UPDATED: Families First Coronavirus Response Act – Key Provisions Impacting Employers

FromTheDomeUPDATED: The US Senate has passed an amended version of the Families First Coronavirus Response Act (HR 6201) with a bipartisan vote thus sending it to President Trump for his signature, who has indicated he will sign. Below is an update to the paid leave provisions contained in the final bill, which changed significantly from the bill originally passed by the House. 

The legislation guarantees free coronavirus testing, enhances Unemployment Insurance, strengthens food security initiatives, and increases federal Medicaid funding to states. In addition, the legislation creates two new paid leave programs that every business under 500 employees and all government employers must implement for their employees 15 days after enactment. Below is a HR 6201 Summary of those new programs. Please don’t hesitate to contact Patrick Baker (pbaker@greatermankato.com) with any questions.

Our friends at Blethen | Berens have also created a summary of the new law you can access here.

Emergency Paid Sick Leave Act

Requires employers with fewer than 500 employees and government employers to provide employees two weeks (10 days) of paid sick leave for the following purposes, paid at the employee’s regular rate (in the case of 1-3) or two-thirds their regular rate (in the case of 4-5) if the employee is/has:

  1. Under government ordered quarantine.
  2. Been advised by a health care provider to self-quarantine.
  3. Experiencing symptoms of COVID-19 and is seeking a medical diagnosis.
  4. Caring for an individual subject to 1 & 2.
  5. Caring for a child if their school or child care provider has closed.

Key provisions

  • Full-time employees are entitled to 2 weeks (80 hours) and part-time employees are entitled to the typical number of hours that they work in a typical two-week period.
  • For sick leave paid to employers for reasons 1-3, the wage amount is capped at $511 per day ($5,110 total). For reasons 4-5 it is capped at $200 per day ($2,000 aggregate).
  • The paid sick time provided by HR 6201 shall be in ADDITION to employer’s current paid leave policies.
  • Employers may not require that the employee search for or find a replacement employee to cover the hours during which the employee is using paid sick time.
  • Employers may not require an employee to use other paid leave provided by the employer before utilizing the paid leave provided by HR 6201.
  • The leave shall be available for immediate use, irregardless of the employee’s tenure.
  • The Secretary of Labor will provide a notice summarizing the provisions of HR 6201 that all employers must post.
  • Health care providers and employers of emergency responders may exclude employees from this leave.

Tax Credits

Employers providing a paid leave under HR 6201 will be eligible for a refundable tax credit equal to 100 percent of paid sick leave wages for each calendar quarter. The tax credit is allowed against the employer’s portion of the Social Security payroll tax. A similar tax credit is available for self employed individuals.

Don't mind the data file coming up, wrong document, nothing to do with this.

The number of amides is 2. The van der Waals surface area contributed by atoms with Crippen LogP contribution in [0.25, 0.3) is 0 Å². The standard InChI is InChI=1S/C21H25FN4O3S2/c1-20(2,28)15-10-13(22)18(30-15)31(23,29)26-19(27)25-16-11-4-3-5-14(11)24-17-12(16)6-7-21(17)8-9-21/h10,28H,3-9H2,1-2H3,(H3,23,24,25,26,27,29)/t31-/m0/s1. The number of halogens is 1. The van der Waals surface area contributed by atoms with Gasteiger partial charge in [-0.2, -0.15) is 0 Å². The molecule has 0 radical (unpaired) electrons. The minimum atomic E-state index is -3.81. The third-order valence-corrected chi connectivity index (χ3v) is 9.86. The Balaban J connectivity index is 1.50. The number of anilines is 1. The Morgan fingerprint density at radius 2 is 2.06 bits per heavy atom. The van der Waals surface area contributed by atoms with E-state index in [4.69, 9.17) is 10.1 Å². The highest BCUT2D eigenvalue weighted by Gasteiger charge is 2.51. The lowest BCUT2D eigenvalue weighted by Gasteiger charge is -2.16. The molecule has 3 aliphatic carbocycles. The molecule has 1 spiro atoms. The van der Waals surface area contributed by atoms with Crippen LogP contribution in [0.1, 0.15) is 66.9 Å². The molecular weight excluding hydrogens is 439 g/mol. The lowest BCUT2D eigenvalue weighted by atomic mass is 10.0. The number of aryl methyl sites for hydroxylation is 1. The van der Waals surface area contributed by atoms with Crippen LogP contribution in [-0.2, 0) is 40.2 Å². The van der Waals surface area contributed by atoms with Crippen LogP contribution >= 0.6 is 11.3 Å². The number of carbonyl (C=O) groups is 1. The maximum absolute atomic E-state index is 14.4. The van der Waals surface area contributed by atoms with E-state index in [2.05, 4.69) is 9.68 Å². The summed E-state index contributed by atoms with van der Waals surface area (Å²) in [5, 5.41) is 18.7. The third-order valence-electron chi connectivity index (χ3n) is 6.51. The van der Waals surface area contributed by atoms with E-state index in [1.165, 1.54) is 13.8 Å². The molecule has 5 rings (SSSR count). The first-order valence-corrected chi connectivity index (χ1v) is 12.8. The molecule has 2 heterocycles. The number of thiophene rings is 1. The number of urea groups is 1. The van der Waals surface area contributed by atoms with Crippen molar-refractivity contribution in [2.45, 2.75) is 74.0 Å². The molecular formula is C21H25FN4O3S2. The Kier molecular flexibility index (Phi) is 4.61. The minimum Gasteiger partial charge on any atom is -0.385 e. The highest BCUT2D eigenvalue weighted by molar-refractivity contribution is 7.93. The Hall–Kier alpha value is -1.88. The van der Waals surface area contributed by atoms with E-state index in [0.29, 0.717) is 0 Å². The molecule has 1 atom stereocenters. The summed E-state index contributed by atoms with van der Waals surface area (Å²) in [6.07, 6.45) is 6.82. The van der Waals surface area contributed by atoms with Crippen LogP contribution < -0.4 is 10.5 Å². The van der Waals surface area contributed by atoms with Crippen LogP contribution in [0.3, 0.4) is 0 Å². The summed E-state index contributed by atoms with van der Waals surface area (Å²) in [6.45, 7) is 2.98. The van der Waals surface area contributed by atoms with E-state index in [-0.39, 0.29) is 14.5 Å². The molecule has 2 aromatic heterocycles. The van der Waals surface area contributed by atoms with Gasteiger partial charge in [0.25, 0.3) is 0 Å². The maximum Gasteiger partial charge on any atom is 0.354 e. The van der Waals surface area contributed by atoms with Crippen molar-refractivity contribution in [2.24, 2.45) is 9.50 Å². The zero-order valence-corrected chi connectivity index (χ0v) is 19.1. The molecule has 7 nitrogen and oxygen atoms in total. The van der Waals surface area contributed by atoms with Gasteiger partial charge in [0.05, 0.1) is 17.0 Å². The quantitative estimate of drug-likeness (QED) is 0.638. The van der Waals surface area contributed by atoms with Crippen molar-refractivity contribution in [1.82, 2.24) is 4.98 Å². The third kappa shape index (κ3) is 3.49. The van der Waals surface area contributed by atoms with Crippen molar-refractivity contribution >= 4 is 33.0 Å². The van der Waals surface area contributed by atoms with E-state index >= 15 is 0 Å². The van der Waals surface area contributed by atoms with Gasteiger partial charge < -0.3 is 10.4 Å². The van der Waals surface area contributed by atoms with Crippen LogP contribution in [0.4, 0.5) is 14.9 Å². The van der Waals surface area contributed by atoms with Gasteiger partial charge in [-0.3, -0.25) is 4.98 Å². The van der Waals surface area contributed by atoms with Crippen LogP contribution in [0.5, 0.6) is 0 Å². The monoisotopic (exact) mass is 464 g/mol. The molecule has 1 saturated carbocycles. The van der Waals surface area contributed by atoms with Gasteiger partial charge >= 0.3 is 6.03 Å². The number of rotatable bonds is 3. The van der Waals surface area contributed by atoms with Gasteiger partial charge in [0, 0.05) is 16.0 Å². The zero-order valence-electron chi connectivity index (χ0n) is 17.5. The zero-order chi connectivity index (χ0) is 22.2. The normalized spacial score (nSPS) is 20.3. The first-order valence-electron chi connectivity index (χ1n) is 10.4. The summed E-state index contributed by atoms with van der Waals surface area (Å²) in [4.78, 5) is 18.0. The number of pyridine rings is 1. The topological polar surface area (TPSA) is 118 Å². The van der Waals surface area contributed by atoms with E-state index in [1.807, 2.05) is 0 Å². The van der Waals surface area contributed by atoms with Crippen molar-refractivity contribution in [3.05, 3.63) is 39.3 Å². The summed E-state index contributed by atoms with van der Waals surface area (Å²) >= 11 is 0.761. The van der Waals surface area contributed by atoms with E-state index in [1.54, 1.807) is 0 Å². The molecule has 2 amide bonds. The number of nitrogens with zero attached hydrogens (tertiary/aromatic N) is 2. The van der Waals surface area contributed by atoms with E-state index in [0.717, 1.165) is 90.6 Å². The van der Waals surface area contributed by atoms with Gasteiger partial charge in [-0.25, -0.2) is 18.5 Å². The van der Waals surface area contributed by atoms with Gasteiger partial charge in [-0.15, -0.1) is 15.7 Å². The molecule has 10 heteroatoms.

Emergency Family and Medical Leave Expansion Act

Provides employees of employers with fewer than 500 employees (even those not typically subject to FMLA) and government employers, who have been on the job for at least 30 days, with the right take up to 12 weeks of job-protected leave under the Family and Medical Leave Act to be used to take care of their children in the event of a school or child care closure due to COVID-19.

Key provisions

  • The first 10 days of emergency FMLA leave are unpaid, unless the employee chooses to use available accrued paid personal or sick leave time.
  • After the first 10 days, emergency FMLA leave will be paid at a rate not less than two-thirds the employee’s regular rate of pay for the remaining duration of the leave.
    • For employees with a variable schedule, in the case where an employer can’t with certainty determine the number of hours the employee would have worked if they had not taken emergency FMLA leave, the employer can use a calculation equal to the average number of hours that the employee was scheduled per day over the prior 6-months.
  • Pay is capped at $200 per day and $10,000 in the aggregate.
  • Employers with fewer than 25 employees may not be required to provide job restoration if the position does not exist when the leave ends due to economic issues related to coronavirus (several conditions apply).
  • Health care providers and employers of emergency responders may exclude employees from this leave.
  • The Secretary of Labor may enact regulations after enactment that would:
    • Permit employers of fewer than 50 employees to apply for an exemption if compliance would jeopardize their business
    • Exclude certain health care providers and emergency responders from eligibility for this leave.

Tax Credits

Employers providing emergency FMLA leave under HR 6201 will be eligible for a refundable tax credit equal to 100 percent of paid emergency FMLA wages for each calendar quarter. The tax credit is allowed against the employer’s portion of the Social Security payroll tax.

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